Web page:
“In my work on Fossil Bones, I set myself the task of recognizing to which animals the fossilized remains which fill the surface strata of the earth belong. … As a new sort of antiquarian, I had to learn to restore these memorials to past upheavals and, at the same time, to decipher their meaning. I had to collect and put together in their original order the fragments which made up these animals, to reconstruct the ancient creatures to which these fragments belonged, to create them once more with their proportions and characteristics, and finally to compare them to those alive today on the surface of the earth. This was an almost unknown art, which assumed a science hardly touched upon up until now, that of the laws which govern the coexistence of forms of the various parts in organic beings.”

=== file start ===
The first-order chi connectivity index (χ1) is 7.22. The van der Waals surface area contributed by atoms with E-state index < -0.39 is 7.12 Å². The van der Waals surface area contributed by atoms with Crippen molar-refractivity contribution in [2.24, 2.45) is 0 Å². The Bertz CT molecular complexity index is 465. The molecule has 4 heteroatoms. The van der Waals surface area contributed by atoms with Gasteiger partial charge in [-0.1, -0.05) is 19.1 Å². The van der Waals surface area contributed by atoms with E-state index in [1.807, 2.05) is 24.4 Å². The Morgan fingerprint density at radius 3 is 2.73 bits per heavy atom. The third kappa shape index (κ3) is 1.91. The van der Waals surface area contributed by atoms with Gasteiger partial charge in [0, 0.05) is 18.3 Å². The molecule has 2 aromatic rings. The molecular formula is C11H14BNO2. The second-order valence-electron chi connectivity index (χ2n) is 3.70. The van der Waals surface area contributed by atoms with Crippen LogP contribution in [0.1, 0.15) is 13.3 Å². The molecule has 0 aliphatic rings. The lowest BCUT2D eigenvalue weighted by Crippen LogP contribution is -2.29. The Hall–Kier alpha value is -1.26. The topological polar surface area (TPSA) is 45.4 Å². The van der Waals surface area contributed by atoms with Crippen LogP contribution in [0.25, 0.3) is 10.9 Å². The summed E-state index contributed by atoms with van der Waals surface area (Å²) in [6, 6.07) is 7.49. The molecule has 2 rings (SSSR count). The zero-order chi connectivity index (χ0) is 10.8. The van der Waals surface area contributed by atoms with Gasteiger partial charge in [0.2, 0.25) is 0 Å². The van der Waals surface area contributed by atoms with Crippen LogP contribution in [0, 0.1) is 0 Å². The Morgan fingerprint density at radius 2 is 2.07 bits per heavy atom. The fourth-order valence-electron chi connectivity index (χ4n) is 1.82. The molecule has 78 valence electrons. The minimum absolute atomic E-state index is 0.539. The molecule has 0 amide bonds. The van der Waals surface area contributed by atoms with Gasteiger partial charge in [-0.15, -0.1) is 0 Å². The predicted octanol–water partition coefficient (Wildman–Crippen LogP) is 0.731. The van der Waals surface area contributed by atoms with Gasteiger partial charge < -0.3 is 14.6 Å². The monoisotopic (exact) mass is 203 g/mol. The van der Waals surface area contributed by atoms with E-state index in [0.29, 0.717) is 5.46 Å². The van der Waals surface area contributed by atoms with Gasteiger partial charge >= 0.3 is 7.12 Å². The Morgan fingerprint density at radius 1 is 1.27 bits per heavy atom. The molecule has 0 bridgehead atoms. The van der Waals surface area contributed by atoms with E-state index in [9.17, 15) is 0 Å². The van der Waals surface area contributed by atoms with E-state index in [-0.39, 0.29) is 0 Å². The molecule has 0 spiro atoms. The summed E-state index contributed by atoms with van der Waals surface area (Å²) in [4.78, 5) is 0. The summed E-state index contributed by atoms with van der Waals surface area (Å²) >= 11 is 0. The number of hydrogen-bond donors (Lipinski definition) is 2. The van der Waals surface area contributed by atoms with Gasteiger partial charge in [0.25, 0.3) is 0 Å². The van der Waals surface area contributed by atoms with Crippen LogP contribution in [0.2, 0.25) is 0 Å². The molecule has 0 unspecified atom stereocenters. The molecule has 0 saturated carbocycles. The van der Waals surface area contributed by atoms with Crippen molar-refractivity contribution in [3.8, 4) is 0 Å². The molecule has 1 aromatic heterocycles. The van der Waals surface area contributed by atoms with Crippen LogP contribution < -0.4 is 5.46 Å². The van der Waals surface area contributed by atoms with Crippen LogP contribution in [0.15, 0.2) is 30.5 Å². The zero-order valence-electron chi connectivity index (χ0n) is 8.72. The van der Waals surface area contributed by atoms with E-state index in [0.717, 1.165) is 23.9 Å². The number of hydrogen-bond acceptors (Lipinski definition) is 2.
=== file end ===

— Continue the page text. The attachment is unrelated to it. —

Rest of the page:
Discours sur les révolutions du globe, (Discourse on the Revolutions of the Surface of the Globe), originally the introduction to Recherches sur les ossemens fossiles des quadrupèdes (1812). Translated by Ian Johnston from the 1825 edition. Online at Vancouver Island University website.
Baron Georges Cuvier

“In the case of those solids, whether of earth, or rock, which enclose on all sides and contain crystals, selenites, marcasites, plants and their parts, bones and the shells of animals, and other bodies of this kind which are possessed of a smooth surface, these same bodies had already become hard at the time when the matter of the earth and rock containing them was still fluid. And not only did the earth and rock not produce the bodies contained in them, but they did not even exist as such when those bodies were produced in them.”